Additionally, some psychosocial factors have been proposed to be protective factors that serve to optimize quality of life among patients with schizophrenia, and self-efficacy15 has also been shown to be associated with Quality of life in schizophrenia.
The aim of this study was to investigate whether quality of life may be impaired in first-episode schizophrenia patients and to identify the associated factors of quality of life in first-episode schizophrenia.
Based on the previous reports,1,2,6,7,11,12,15 we hypothesized that 1) patients with first-episode schizophrenia may show compromised quality of life compared to normal controls, and that 2) quality of life might be associated with negative symptoms of schizophrenia, neurocognitive impairment, and psychosocial protective factors, including self-efficacy and perceived social support.

METHODS

Participants

The present study was part of the Green Program for Recognition and Prevention of Early Psychosis (GRAPE) project; the details of this project have been described elsewhere.16-18 Forty-eight individuals experiencing first-episode schizophrenia (31 inpatients) were recruited form Severance Hospital and Severance Mental Health Hospital of Yonsei University Health System between May 2007 and November 2010. The duration of psychotic illness was less than 36.0 months except one subject (74.0 months) (mean=10.5, SD=12.8, median=6.0 months) following the onset of active psychotic symptoms for the first-episode schizophrenia group. All participants met the inclusion criteria of being between 15-35 years old. All schizophrenia patients should be on their stable phase. And in the cases of inpatients, their hospital days were in the range of 3-6 weeks. Participants were evaluated using the Structured Clinical Interview for the DSM-IV.19,20 The exclusion criteria were current or past neurological illness or traumatic brain injury for all participants; current or past psychiatric illness for the normal controls; and the number of psychiatric admission more than one or the duration of psychiatric medication more than 15 months for first-episode patients. There was no comorbid substance use disorder in first-episode patients.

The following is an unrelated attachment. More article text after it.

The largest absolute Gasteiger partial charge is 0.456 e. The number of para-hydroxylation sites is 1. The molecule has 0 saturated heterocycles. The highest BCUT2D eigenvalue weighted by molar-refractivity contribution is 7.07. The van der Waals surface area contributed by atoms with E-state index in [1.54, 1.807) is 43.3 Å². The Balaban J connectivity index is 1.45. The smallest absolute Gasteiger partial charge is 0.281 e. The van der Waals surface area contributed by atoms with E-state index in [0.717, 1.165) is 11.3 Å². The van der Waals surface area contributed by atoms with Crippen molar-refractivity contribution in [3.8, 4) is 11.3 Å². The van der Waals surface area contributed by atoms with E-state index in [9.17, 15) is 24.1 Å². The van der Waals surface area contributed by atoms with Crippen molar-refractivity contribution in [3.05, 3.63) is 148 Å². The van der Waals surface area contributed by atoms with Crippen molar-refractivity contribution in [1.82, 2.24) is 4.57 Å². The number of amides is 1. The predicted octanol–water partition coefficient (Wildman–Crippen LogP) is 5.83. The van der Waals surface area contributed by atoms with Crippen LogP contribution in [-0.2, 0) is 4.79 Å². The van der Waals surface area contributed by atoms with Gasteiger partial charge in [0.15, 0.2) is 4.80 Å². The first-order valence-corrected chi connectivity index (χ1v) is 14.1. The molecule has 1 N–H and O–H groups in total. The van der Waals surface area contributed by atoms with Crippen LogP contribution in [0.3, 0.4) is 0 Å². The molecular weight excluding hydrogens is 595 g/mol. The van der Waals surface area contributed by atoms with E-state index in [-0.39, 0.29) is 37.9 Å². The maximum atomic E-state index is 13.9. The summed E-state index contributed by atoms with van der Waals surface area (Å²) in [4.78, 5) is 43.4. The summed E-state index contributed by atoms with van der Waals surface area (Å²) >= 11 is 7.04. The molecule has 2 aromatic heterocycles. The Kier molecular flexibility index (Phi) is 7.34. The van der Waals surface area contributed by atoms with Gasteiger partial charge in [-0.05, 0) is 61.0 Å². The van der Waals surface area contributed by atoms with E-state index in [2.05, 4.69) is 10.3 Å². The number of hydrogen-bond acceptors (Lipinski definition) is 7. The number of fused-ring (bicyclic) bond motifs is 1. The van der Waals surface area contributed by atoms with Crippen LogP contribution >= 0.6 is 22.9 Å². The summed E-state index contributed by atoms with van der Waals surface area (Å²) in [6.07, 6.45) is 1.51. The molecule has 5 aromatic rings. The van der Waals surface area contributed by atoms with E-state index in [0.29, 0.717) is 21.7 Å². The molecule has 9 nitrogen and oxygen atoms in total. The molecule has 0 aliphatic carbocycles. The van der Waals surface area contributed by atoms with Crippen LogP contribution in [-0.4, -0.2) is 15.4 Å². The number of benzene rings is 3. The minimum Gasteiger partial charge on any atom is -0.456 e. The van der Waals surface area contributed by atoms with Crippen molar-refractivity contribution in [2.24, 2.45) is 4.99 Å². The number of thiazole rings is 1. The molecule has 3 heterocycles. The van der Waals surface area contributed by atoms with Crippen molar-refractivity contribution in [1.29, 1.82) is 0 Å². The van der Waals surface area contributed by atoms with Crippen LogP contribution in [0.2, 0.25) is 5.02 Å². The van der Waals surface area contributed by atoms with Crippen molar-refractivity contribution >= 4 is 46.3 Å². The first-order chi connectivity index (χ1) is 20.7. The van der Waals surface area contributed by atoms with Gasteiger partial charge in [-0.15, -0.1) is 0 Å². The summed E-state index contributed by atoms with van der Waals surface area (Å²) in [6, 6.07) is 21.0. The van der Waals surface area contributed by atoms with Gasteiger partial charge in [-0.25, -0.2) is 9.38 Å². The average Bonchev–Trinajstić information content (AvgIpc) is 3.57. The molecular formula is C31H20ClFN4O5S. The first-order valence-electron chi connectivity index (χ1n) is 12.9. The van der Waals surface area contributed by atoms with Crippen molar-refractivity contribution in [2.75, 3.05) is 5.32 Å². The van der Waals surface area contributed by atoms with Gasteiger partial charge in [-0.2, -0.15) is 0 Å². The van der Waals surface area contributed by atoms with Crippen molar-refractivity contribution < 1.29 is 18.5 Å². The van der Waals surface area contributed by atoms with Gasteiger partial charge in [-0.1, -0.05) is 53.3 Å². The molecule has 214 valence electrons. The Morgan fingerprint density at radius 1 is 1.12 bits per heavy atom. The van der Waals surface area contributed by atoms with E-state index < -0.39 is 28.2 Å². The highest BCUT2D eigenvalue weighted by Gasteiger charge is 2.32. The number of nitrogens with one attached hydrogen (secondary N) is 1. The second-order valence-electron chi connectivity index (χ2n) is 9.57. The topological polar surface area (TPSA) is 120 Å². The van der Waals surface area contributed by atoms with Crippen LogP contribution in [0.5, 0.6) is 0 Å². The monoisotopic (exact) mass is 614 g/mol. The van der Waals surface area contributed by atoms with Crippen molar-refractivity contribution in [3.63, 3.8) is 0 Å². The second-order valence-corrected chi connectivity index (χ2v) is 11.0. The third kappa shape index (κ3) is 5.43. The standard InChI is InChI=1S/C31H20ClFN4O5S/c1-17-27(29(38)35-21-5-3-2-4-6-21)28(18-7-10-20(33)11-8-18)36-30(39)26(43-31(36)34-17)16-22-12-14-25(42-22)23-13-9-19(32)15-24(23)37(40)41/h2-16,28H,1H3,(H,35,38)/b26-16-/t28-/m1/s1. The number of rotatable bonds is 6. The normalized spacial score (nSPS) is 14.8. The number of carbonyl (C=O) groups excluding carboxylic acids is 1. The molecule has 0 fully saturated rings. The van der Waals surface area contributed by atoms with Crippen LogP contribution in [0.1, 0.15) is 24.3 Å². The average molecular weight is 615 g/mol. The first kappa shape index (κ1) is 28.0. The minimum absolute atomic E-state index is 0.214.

The present study was carried out in accordance with the Declaration of Helsinki. The Institutional Review Boards at Severance Hospital and Severance Mental Health hospital reviewed and approved this study. All participants gave written informed consent.

Measures

The Heinrichs-Carpenter quality of life scale (QLS) was used to assess the quality of life. The QLS21 is a 21-item semi-structured interview used to assess the objective quality of life in patients with schizophrenia. This measure yields a total score and subscores for four domains: 1) intrapsychic foundations (IF; e.g., motivation, curiosity, anhedonia), 2) interpersonal relations (IPR), 3) instrumental role (IR), and 4) common objects and activities (COA). The internal consistencies (alpha) of the total and subdomains score were each greater than 0.79 with the exception of COA (0.51) in the present study.